These neighbourhood doctors are able to provide psychiatric consultation and specialist referrals. A list of more than 140 qualified GPs is available at silverpages.sg.

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A GP may direct you to other resources within the community such as multidisciplinary healthcare teams. "There are Community Care teams that are trained to reach out, spot signs and symptoms early, conduct assessment, counselling, therapy and caregiver support,” said Dr Tan Weng Mooi, Chief of the Community Mental Health Division at Agency for Integrated Care. These teams in polyclinics and the community comprise of nurses, therapists and medical social workers to provide holistic care for persons with mental health conditions.

Mum would receive this kind of support, but not before enduring the harrowing ordeal of waiting in the IMH emergency ward where she listened to inpatients’ howls from down the stark hallways and watched others pace listlessly around her. “I’m not crazy,” she whimpered.

 

Learning to look after yourself

Taking care of someone with mental illness takes a toll. Each day was a marathon of muscle relaxation exercises between conversations that went round in circles and wrangling with mum to get her to take her medication. When you’re emotionally drained or overwhelmed with hopelessness, it’s important to have people who understand your struggle to fall back on.

Thankfully, I had a few close friends who either battled depression themselves or had previously done volunteer work with persons with mental illness. They helped me with my school work when it was too much to cope with, and listened whenever I needed to vent. Throughout the time that mum was unwell, I could rely on them to be my support system.

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There are formal organisations to help too. Caregiver Alliance Limited (CAL) provides a free training programme to teach you about how to cope, as well as how to better care for the person with mental health issues. They also have on-going caregiver support groups with experienced facilitators who provide encouragement and are ready to lend a hand in day-to-day challenges that come your way.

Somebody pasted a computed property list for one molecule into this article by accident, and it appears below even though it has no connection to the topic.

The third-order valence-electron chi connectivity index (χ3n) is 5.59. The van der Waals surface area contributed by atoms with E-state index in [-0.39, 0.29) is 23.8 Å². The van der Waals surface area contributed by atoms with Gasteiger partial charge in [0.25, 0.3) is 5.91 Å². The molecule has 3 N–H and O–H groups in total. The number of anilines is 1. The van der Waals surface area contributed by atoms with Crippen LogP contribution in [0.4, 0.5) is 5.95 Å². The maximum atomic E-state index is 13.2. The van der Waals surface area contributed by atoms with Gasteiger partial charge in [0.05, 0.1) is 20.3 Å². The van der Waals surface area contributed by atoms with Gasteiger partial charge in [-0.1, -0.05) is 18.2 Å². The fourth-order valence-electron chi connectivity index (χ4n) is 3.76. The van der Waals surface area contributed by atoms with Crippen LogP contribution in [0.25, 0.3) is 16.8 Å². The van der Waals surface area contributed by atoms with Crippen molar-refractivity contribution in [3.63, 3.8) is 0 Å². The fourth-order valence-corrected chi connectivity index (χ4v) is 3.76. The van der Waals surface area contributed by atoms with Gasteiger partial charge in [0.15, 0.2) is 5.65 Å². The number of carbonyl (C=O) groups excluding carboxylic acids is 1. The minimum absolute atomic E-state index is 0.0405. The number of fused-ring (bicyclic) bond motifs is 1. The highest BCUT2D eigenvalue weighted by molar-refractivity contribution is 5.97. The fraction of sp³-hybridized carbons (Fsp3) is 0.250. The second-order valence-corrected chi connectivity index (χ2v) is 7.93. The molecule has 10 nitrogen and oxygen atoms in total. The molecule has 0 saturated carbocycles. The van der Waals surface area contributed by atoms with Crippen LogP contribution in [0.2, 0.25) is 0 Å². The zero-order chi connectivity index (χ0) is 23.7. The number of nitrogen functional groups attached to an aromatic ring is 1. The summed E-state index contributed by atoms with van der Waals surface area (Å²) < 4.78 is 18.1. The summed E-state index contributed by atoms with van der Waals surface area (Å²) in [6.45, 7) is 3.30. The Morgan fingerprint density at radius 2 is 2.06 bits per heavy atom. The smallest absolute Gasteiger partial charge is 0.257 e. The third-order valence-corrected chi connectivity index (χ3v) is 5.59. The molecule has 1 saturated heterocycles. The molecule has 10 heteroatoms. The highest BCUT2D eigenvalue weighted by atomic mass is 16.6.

It took many months of medication and care for mum to return to her normal self. Doctors avoid the term “recover”, because it’s impossible to say if depression will strike twice. We’re more sensitive to warning signs that point to heightened anxiety, so we can practise mindfulness meditation or relaxation exercises with her before the situation escalates.

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The silver lining is that mum is now an advocate for greater mental health awareness. She uses her experience to demonstrate how depression can affect anyone, and that it isn’t something we should be ashamed to seek help for.

 

Take suicidal thoughts seriously

Don’t ignore or dismiss the person if they say they feel like killing themselves. Listen and let them know that you care (this won’t increase the risk of them actually committing suicide). If necessary, call the Samaritans of Singapore (SOS) 24-hour helpline at 1800-221-4444. If you think they might harm themselves at that very moment, call the police right away.

Be understanding, be supportive

The Agency for Integrated Care and more than 30 community partners are launching a Mental Health Awareness Learning Series 2018, as part of World Mental Health Day this year. The theme for this learning series is called “Be Understanding— Be Supportive”. It is happening from Oct 14-31.

For information on community mental health services and resources: visit www.dementiafriendly.sg, www.silverpages.sg, Dementia-Friendly Singapore Facebook page and Mental Health Awareness Singapore Facebook page. You can also call AIC’s Singapore Silver Line at 1800-650-6060 or email careinmind@aic.sg.

 

ALSO READ: TRUE STORY: “MY FRIENDS DON'T UNDERSTAND MY SON'S DEPRESSION. THEY THINK I'M A BAD PARENT”